Sunday, October 27, 2013

The Healing Porch

I awoke this morning to a temperature of about 50 degrees (F), a sky with tinges of rose gold, and a nearly calm off-shore breeze. Walking out to the steps leading down from the dunes, and crossing the sandy beach to the edge of the incoming tide, I could see only a few others out ahead of the sun. It is a ritual I follow every year when we come down from our mountain for a week on this island in South Carolina: getting out before sunrise and walking north or south along the shore until the sky is fully committed to the day.
As always, there are a few others ahead of me walking, watching, waiting for the sun to disrobe, to tell us what the day will bring. It was 19 degrees when I stood out on the mountain yesterday to watch the opening of day, the sky gradually getting lighter, the air a little warmer. In the mountains or at the shore, offering my greeting to the new day holds a special place in my life. Part of it is that most primitive of reasons, I suspect: the knowledge that when the world renews itself, I am still a part of it, still alive to the cold or the heat, the calm or moving air, the scents of life, the light of sun. It is a renewal we all share every day that we awaken.
Another part of my ritual here at the shore is to photograph the joining of the sky with the horizon, taking pictures as the redness makes the first blush of color along the line, then again as it brightens, again when the red ball is still partially submerged in the sea, and finally when it stands clear of the horizon. Then it is back to the dunes, back to the stairway leading up and over, back to the big screened deck on the second floor of the house, the place our friend calls the "healing porch." Here she and I and the other early risers share the first cup of coffee, the first conversations of the day, the first warmth of the sun, and the healing begins anew.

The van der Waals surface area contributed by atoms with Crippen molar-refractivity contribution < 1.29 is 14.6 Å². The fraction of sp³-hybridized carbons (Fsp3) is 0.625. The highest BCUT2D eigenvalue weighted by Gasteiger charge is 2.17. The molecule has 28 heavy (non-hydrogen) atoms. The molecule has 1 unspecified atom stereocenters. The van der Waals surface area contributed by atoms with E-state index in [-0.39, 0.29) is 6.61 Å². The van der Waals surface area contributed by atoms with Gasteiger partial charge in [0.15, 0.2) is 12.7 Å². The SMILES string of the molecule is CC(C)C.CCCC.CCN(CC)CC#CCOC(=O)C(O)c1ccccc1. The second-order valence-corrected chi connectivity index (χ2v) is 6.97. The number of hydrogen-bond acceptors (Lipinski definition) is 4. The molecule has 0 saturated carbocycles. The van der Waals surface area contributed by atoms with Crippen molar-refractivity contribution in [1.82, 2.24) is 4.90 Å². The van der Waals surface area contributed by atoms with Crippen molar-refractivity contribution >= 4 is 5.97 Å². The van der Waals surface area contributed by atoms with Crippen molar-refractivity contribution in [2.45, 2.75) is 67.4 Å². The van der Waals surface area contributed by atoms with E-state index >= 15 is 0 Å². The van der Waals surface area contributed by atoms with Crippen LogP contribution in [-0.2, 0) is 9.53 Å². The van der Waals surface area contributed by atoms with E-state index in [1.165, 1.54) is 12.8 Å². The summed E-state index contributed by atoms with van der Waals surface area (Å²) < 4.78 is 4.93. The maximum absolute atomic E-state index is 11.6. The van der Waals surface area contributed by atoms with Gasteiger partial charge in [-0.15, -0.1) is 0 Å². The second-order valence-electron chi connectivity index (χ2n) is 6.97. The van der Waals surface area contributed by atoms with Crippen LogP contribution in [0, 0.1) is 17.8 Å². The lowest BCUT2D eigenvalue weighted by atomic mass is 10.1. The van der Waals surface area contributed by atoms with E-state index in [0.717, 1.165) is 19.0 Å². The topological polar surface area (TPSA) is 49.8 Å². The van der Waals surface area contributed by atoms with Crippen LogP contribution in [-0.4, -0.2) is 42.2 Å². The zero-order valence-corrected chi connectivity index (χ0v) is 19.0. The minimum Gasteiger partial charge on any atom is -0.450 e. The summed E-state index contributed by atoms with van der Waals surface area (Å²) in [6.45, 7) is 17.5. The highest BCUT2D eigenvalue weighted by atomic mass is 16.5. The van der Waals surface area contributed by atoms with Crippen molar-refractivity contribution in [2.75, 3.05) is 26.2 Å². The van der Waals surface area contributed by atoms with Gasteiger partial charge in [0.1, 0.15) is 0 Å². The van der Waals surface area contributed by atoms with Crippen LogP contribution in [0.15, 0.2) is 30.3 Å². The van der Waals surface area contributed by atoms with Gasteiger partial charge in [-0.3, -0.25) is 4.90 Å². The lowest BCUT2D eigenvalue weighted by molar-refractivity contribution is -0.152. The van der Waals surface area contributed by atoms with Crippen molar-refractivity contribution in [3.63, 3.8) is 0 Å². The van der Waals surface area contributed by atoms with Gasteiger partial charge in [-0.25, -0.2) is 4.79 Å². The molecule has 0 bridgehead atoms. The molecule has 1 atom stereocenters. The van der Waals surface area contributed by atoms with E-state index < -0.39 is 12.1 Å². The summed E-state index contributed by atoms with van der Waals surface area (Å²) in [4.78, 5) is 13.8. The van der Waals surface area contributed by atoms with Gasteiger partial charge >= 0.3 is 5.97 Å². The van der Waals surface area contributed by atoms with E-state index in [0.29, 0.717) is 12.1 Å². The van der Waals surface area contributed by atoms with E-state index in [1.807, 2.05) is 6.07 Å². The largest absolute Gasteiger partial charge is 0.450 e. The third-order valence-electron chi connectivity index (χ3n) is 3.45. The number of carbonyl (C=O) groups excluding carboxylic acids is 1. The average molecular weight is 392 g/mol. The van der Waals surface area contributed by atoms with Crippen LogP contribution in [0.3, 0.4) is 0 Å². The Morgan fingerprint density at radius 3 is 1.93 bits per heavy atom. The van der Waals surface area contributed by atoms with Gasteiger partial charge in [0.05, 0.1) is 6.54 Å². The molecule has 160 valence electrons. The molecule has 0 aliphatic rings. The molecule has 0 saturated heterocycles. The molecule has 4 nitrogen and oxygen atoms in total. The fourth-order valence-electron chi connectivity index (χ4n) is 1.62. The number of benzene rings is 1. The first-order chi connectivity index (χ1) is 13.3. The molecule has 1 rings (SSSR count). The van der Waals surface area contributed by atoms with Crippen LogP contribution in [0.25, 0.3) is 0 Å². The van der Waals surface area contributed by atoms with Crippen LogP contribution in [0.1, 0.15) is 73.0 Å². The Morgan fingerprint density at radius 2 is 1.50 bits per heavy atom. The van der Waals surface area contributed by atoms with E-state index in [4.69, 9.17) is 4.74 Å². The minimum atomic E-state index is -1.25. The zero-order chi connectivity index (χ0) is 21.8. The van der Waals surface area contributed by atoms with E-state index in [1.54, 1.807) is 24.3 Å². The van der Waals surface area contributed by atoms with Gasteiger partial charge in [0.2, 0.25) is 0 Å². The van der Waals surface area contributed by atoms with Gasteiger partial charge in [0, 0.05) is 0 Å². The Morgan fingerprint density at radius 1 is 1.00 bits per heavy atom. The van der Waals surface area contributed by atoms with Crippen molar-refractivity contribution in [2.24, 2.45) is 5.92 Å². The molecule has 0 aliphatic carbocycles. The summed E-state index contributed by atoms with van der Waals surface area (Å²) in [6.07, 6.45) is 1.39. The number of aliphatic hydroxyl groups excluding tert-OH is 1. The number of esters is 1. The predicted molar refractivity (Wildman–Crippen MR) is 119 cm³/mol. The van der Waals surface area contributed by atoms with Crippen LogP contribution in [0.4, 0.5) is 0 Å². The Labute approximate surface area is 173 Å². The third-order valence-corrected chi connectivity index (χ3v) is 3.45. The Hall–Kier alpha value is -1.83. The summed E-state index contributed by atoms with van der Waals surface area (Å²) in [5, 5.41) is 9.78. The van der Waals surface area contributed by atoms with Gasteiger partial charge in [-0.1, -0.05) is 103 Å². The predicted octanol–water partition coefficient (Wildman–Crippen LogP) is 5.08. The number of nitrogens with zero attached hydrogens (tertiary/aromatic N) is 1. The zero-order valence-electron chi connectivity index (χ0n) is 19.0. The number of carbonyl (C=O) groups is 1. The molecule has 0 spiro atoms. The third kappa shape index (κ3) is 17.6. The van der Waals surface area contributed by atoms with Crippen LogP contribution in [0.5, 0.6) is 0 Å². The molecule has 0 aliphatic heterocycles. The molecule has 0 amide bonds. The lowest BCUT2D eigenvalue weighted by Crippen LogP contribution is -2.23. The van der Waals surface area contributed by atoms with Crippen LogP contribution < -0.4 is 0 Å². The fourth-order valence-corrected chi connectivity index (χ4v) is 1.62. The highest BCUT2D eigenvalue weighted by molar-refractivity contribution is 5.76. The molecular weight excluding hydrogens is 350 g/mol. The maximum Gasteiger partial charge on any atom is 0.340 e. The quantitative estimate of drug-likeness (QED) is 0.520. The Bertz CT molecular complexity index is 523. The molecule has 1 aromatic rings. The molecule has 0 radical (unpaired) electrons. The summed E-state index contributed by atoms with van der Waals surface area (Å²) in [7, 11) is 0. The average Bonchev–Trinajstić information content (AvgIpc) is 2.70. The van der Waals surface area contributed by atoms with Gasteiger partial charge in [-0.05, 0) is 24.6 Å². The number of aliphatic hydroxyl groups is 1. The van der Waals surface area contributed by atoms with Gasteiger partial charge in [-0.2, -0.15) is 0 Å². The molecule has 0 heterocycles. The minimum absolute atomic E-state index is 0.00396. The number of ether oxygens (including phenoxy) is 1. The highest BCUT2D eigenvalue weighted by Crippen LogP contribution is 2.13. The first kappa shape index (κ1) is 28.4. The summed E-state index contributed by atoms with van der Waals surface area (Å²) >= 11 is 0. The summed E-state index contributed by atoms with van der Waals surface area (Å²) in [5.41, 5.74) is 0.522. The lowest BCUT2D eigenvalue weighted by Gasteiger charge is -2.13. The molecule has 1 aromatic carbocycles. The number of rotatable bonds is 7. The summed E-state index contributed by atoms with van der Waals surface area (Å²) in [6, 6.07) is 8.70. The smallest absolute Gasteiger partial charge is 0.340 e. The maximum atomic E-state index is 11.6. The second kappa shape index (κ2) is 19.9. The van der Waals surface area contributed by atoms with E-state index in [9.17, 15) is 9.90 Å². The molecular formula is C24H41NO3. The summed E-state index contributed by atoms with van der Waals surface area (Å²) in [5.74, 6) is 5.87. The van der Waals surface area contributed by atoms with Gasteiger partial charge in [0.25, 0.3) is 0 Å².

I find the mountains healing, as I think I have since I was first introduced to them at about the age of five or six. It has taken many decades to discover the restorative power of sand and sea and sun. It is one of the things I truly look forward to, as well as the simple distance from our daily life of responsibilities, of family and home and commitments to other people and things. But it is that first step out of the house, that going to the edge of the land where the sea washes my feet, where the breeze combs my hair, where the sun renews my vision, that I truly feel the renewal each day brings.
This is what the whole world needs: a healing porch.

Sunday, October 20, 2013

Aging is a Process of Deceit

It seems another year of living has slipped by, the only remarkable thing about that being that I don’t seem to mind it. I still look on birthdays as marking growth both personal and public. I’m at an age where I can look back a long way and still, with some clarity, see the path I have taken and yet have sufficient vision to look to the future. I’m fond of saying that I still don’t know what I want to be when I grow up.

That isn’t wholly true, of course. I do know that I am probably as grown up as I’ll ever be, and that there is far less ahead than there is behind. Still, I have stories to tell, to write, and perhaps to share with a wider audience. There is a conceit most writers share, I suspect, that there are readers out there who want to know what we have to say; who care enough to take the time to read what we write. That isn’t the only reason for writing, of course. It does explain, perhaps, why one would sit down for hours every day to draw from within a sequence of words that tell a story to share with others. I keep thinking that maybe one day, in a year or two, I will close the door on the writing room, give myself up to reading, to playing, to just "being." But I know that won’t happen.